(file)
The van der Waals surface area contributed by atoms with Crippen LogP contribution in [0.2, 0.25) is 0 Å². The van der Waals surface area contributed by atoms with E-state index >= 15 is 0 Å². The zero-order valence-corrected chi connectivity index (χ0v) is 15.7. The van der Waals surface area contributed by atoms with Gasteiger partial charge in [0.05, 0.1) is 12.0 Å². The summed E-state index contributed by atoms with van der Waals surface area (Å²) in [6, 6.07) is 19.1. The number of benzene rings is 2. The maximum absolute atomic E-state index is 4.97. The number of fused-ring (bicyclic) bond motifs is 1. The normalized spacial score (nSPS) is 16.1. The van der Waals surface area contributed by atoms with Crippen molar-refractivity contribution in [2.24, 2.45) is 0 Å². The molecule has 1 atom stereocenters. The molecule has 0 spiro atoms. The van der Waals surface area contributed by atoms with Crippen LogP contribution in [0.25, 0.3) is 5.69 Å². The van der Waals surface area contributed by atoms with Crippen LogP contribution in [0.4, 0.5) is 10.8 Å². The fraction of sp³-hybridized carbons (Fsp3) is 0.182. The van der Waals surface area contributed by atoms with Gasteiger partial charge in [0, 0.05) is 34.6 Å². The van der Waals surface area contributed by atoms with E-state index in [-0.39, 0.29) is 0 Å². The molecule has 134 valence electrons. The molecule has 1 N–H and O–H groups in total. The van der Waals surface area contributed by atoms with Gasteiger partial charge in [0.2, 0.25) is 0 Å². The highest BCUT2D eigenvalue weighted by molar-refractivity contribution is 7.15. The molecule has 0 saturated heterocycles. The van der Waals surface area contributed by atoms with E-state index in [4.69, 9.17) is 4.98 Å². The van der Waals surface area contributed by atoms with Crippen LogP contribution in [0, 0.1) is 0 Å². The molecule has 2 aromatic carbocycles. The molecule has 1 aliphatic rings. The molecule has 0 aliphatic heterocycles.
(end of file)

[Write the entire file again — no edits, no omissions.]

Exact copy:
The van der Waals surface area contributed by atoms with Crippen LogP contribution in [0.2, 0.25) is 0 Å². The van der Waals surface area contributed by atoms with E-state index >= 15 is 0 Å². The zero-order valence-corrected chi connectivity index (χ0v) is 15.7. The van der Waals surface area contributed by atoms with Gasteiger partial charge in [0.05, 0.1) is 12.0 Å². The summed E-state index contributed by atoms with van der Waals surface area (Å²) in [6, 6.07) is 19.1. The number of benzene rings is 2. The maximum absolute atomic E-state index is 4.97. The number of fused-ring (bicyclic) bond motifs is 1. The normalized spacial score (nSPS) is 16.1. The van der Waals surface area contributed by atoms with Crippen molar-refractivity contribution in [2.24, 2.45) is 0 Å². The molecule has 1 atom stereocenters. The molecule has 0 spiro atoms. The van der Waals surface area contributed by atoms with Crippen LogP contribution in [0.25, 0.3) is 5.69 Å². The van der Waals surface area contributed by atoms with Crippen LogP contribution in [0.4, 0.5) is 10.8 Å². The fraction of sp³-hybridized carbons (Fsp3) is 0.182. The van der Waals surface area contributed by atoms with Gasteiger partial charge in [0, 0.05) is 34.6 Å². The van der Waals surface area contributed by atoms with E-state index in [-0.39, 0.29) is 0 Å². The molecule has 134 valence electrons. The molecule has 1 N–H and O–H groups in total. The van der Waals surface area contributed by atoms with Gasteiger partial charge in [0.2, 0.25) is 0 Å². The highest BCUT2D eigenvalue weighted by molar-refractivity contribution is 7.15. The molecule has 0 saturated heterocycles. The van der Waals surface area contributed by atoms with E-state index in [4.69, 9.17) is 4.98 Å². The van der Waals surface area contributed by atoms with Crippen LogP contribution in [0, 0.1) is 0 Å². The molecule has 2 aromatic carbocycles. The molecule has 1 aliphatic rings. The molecule has 0 aliphatic heterocycles.